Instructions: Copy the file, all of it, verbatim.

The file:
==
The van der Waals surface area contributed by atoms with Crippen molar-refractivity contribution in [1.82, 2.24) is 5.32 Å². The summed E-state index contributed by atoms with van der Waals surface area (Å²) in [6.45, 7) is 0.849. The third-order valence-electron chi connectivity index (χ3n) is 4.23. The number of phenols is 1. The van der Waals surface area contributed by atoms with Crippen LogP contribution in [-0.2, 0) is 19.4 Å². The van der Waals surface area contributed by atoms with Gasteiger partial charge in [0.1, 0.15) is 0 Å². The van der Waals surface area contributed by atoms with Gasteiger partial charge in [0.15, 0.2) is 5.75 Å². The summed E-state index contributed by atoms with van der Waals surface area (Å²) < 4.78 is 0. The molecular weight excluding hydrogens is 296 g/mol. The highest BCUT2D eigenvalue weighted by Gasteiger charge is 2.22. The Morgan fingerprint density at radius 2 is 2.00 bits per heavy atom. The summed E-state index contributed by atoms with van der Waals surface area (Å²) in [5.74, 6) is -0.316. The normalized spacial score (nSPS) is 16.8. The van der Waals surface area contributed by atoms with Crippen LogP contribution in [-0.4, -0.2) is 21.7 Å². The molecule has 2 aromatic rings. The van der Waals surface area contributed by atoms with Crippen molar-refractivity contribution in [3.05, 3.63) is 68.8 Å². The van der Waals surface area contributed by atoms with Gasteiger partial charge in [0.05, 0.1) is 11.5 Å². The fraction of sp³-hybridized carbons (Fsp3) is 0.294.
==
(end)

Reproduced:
The van der Waals surface area contributed by atoms with Crippen molar-refractivity contribution in [1.82, 2.24) is 5.32 Å². The summed E-state index contributed by atoms with van der Waals surface area (Å²) in [6.45, 7) is 0.849. The third-order valence-electron chi connectivity index (χ3n) is 4.23. The number of phenols is 1. The van der Waals surface area contributed by atoms with Crippen LogP contribution in [-0.2, 0) is 19.4 Å². The van der Waals surface area contributed by atoms with Gasteiger partial charge in [0.1, 0.15) is 0 Å². The van der Waals surface area contributed by atoms with Gasteiger partial charge in [0.15, 0.2) is 5.75 Å². The summed E-state index contributed by atoms with van der Waals surface area (Å²) < 4.78 is 0. The molecular weight excluding hydrogens is 296 g/mol. The highest BCUT2D eigenvalue weighted by Gasteiger charge is 2.22. The Morgan fingerprint density at radius 2 is 2.00 bits per heavy atom. The summed E-state index contributed by atoms with van der Waals surface area (Å²) in [5.74, 6) is -0.316. The normalized spacial score (nSPS) is 16.8. The van der Waals surface area contributed by atoms with Crippen LogP contribution in [-0.4, -0.2) is 21.7 Å². The molecule has 2 aromatic rings. The van der Waals surface area contributed by atoms with Crippen molar-refractivity contribution in [3.05, 3.63) is 68.8 Å². The van der Waals surface area contributed by atoms with Gasteiger partial charge in [0.05, 0.1) is 11.5 Å². The fraction of sp³-hybridized carbons (Fsp3) is 0.294.